[Air-l] wikipedia and defamation

Dominic Pinto zorro at btinternet.com
Mon Dec 5 22:06:08 PST 2005


--- Bob Rehak <zencat at indiana.edu> wrote:

<snip>
> 
> Meanwhile, I wonder in the face of the coming
> semester: what's the best way to
> sensitize my 20 and 21-year-old students to the
> alarm that I feel in the face of
> Wikipedia? How do I get them involved? And how do I
> assign credit for it?
> 
> Bob
> 
> ---------------------------------------
> 
> Bob Rehak
> 
> Department of Communication and Culture
> Mottier Hall, 1790 East Tenth St.
> Indiana University
> Bloomington, IN  47405-9700
<snip>

This, on verifying online sources, is taken from an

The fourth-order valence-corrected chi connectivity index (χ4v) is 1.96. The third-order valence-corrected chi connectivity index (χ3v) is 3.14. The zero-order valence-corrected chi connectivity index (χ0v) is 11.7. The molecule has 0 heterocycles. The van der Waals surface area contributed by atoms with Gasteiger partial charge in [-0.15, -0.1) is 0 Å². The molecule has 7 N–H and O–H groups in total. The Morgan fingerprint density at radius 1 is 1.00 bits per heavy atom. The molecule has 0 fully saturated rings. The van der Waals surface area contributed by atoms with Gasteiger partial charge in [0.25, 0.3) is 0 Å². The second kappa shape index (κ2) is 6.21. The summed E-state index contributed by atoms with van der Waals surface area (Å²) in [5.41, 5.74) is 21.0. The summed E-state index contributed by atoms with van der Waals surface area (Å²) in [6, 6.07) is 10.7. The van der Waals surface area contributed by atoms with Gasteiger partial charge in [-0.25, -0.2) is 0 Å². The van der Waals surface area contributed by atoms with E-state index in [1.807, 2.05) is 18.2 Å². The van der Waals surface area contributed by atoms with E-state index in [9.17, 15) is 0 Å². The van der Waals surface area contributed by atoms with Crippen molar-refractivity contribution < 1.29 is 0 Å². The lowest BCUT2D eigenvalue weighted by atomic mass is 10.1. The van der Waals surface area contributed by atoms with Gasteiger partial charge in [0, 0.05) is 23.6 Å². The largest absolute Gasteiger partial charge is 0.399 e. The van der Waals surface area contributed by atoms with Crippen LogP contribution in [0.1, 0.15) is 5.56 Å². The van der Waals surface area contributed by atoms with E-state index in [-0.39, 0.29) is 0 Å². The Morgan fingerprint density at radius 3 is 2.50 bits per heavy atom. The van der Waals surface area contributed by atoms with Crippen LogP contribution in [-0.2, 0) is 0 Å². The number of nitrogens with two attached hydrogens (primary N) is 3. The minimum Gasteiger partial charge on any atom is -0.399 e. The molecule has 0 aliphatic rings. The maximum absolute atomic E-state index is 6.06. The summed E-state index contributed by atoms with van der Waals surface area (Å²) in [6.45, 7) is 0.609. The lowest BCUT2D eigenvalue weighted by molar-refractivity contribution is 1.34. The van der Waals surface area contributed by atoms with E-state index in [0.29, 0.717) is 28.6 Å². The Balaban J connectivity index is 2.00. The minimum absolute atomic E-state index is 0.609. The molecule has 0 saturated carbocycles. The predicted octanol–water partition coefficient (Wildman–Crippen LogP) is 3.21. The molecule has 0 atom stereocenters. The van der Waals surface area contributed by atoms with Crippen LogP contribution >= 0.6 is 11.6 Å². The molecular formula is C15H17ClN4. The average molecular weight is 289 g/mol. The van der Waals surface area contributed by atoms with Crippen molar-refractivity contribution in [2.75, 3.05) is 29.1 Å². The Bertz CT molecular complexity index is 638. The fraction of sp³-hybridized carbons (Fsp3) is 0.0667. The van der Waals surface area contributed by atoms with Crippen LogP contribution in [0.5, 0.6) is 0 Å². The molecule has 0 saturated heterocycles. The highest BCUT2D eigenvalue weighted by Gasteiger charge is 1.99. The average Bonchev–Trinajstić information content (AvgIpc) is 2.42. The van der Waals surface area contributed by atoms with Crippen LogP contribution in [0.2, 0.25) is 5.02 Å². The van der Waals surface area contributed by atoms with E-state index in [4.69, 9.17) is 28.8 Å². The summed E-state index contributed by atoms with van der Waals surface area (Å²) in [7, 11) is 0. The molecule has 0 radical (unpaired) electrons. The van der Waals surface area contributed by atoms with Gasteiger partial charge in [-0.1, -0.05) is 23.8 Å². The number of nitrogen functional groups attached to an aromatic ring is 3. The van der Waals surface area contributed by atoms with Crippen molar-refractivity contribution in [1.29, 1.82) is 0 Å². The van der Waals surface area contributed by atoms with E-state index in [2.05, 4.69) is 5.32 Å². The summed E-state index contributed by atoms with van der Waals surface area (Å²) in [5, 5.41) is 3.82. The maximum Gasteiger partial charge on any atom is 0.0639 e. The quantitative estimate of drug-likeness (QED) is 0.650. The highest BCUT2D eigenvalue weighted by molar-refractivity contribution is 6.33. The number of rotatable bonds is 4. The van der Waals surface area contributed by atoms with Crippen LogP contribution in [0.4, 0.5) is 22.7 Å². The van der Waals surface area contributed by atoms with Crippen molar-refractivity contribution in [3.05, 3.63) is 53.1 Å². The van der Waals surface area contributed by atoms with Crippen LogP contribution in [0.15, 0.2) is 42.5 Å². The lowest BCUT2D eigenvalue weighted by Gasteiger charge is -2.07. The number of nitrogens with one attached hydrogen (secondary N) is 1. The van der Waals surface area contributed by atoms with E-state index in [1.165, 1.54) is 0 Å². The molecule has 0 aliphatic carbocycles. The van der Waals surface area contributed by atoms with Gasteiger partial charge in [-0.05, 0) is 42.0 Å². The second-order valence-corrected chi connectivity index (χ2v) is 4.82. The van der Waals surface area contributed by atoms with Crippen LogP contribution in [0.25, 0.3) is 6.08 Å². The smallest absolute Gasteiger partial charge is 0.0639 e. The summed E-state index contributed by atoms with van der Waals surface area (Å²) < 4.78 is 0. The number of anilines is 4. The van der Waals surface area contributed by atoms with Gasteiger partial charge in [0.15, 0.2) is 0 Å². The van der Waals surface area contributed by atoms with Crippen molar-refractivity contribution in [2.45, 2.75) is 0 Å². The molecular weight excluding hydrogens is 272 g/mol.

initial project proposal worked up some years ago. But
it didn't develop anywhere. Maybe it should now, but I
think some of the suggested approaches worth
highlighting:
Resource Credibility: Teaching Critical Thinking and
On-Line Media Literacy Skills

Cable, radio, satellite and television news
programming costs are in the millions of
pounds/dollars etc. Add to these the costs of
newspapers, magazines and other printed news
publications, and the risks in some countries of libel
or slander prosecutions, most publishers and
journalists carefully check the veracity of the
stories they investigate and write, and their facts,
and will often take legal advice before publishing
high risk stories. Other organisations, such as
academic journals and universities use peer-review
methods to make sure that what is published is